Blankets

My sister lost her blankie, a dingy pink thermal nursing blanket, at a McDonalds off the I-75 in Michigan. My parents, thinking she had to give it up some time, decided that we wouldn't turn back. She cried all the way back to London, Ontario. "Blankie was my friend," she sobbed. For days afterward I played Pavlov. "Hey Lyndsay, where's your blankie?" The subject's eyes teared up and wailing ensued. She made more references to the friend-status of the waffle weave. Lyndsay, now 17, is still partial to clothing made out of long underwear material.

Perhaps as a result, I'm not all that sympathetic to the blanket crowd. Maybe I'm jealous. My college roommate, now 27, brought her "wanky" to university. It was no longer the majestic 6 x 6ft cotton blanket of her childhood, but its tragic remains. (It suffered a canine attack in the eighth grade.)

The rituals surrounding the objects are often more fascinating than the objects themselves. "I had to get my sister or someone to fold it to pillow size every night." Deirdre told me. "Then, I would fill my mouth up with water and spit it out on the wanky to create a wet spot. I would lift my arm above my head, stick my two right fingers upside down into my mouth and the other three fingers would flick the wet spot. It felt really good."

Like so many of her generation, Deirdre was not forced to give up her blanket. Nor did she try. "For most of my life, if I had to choose one thing to take with me from a fire, the wanky would be it. I'm sort of afraid of it now — it's in a temperature-controlled bag in my parents' attic."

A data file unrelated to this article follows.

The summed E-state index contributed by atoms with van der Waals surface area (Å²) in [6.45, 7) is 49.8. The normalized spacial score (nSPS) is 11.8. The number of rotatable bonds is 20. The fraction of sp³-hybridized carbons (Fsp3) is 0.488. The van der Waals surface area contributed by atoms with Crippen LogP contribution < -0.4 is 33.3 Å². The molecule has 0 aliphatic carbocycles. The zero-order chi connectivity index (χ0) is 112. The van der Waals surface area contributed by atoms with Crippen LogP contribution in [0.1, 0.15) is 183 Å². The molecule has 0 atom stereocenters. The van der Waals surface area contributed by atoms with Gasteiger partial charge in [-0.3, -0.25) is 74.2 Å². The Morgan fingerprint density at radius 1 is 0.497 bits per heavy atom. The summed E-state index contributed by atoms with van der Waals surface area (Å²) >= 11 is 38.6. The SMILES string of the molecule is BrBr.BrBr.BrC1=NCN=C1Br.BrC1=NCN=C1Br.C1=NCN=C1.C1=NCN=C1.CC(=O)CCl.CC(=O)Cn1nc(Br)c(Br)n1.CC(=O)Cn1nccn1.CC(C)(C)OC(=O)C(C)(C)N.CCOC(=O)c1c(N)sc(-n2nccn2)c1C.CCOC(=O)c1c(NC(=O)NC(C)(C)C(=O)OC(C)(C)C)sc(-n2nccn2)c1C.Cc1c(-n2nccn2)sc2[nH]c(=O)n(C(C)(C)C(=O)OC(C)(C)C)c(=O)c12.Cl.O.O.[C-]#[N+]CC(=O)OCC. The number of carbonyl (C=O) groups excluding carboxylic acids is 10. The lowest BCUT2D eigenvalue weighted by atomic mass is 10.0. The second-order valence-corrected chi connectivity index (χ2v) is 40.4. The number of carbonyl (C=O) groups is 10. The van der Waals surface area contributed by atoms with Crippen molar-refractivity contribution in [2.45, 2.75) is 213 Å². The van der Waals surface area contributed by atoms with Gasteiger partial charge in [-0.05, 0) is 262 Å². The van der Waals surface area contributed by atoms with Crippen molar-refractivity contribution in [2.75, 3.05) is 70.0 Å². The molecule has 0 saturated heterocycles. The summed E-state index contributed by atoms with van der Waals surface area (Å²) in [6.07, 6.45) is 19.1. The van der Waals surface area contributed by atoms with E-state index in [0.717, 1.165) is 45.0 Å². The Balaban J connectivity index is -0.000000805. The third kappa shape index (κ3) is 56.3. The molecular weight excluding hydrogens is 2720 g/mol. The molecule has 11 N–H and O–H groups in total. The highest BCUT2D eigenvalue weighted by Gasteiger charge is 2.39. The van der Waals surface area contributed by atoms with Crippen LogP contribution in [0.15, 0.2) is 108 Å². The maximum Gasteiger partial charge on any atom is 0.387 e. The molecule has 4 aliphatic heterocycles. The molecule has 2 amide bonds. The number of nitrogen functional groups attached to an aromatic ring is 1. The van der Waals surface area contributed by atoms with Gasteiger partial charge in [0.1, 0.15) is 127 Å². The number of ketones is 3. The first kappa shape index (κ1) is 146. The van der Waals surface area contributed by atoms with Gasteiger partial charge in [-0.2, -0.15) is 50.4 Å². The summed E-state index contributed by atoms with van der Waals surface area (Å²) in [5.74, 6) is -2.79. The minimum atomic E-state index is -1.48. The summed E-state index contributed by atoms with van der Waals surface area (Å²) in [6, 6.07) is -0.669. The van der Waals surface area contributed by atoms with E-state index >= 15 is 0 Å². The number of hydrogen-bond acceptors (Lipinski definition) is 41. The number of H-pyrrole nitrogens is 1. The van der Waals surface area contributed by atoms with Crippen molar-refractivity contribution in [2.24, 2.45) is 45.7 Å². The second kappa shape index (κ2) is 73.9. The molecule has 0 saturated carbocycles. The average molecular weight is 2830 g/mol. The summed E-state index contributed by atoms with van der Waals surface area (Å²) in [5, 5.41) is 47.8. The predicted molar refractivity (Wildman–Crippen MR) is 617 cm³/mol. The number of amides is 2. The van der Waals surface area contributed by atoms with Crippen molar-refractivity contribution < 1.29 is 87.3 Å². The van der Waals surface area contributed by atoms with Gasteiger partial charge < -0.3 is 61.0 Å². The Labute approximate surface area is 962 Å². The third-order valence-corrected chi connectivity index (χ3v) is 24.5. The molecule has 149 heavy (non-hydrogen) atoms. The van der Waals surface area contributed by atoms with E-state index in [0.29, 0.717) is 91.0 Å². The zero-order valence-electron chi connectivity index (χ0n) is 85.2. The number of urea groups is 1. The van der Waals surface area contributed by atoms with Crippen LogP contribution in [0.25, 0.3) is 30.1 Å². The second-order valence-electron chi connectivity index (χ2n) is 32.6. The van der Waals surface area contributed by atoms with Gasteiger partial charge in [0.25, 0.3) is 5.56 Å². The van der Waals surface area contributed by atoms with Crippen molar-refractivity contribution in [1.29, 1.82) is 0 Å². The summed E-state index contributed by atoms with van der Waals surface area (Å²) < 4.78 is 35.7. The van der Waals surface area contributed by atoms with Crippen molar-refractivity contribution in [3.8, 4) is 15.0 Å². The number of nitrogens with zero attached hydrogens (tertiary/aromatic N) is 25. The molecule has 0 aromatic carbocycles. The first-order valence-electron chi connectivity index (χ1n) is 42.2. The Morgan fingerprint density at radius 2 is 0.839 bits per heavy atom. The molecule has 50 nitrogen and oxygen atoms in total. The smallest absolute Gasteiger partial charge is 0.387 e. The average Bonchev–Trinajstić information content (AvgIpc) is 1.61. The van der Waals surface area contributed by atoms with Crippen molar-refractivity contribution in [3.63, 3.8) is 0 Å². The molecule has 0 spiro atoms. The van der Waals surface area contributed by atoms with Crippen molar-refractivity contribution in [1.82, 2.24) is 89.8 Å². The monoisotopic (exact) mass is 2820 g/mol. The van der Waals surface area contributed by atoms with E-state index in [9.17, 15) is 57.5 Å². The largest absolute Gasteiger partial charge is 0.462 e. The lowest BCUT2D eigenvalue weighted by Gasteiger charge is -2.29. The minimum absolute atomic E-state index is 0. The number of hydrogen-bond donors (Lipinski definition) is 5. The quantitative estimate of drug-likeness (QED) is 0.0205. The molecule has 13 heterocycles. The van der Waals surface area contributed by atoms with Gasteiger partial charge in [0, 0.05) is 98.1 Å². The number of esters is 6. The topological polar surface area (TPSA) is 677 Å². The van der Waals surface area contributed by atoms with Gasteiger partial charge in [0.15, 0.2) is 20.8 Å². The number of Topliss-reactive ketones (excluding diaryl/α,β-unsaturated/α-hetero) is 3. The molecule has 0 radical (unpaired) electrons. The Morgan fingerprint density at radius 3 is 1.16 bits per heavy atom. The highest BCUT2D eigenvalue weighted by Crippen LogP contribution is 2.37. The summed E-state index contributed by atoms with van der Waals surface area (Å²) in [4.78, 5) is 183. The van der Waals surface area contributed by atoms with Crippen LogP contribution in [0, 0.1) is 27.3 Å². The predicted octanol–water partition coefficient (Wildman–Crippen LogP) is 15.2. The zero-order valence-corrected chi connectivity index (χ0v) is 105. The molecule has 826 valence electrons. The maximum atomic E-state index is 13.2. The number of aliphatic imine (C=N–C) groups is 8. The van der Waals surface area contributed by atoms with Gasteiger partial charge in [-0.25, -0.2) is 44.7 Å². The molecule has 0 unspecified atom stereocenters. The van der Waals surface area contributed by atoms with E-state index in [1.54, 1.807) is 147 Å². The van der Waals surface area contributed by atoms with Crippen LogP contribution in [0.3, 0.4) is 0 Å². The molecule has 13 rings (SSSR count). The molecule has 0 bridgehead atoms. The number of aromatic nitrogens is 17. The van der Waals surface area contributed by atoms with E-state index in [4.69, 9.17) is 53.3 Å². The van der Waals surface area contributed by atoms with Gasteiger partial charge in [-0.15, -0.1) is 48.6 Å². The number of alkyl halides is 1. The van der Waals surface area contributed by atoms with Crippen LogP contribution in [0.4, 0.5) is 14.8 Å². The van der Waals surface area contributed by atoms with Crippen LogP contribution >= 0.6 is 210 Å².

But not everyone's parents were so liberal. Georgia told me to ask her friend Yair about his shredded curtain. So I did.

"I had a 'stripe blanket'," he told me during a visit to STIM's office one day. Huh? I'd been promised tattered drapery. "What about that shredded curtain," Georgia shouted over the wall of the cubicle. "It's not a curtain," he shouted back. "It's a blanket — an old grey and blue striped curtain my mother made into a blanket." Semantics can mean so much in a relationship.

At 10, Yair's dad decided it was time for him to be a man and forced him to throw his blanket down the laundry chute. But that was no obstacle for a young lad with an obsession and a fishing pole — Yair soon reeled that stripe blanket back up into his loving arms. His father later found another hiding place.

Don't worry kids, this story has a happy ending. Boy and curtain, er, I mean blanket, were united in college. "It's part of my childhood that I wouldn't want to get lost."


Back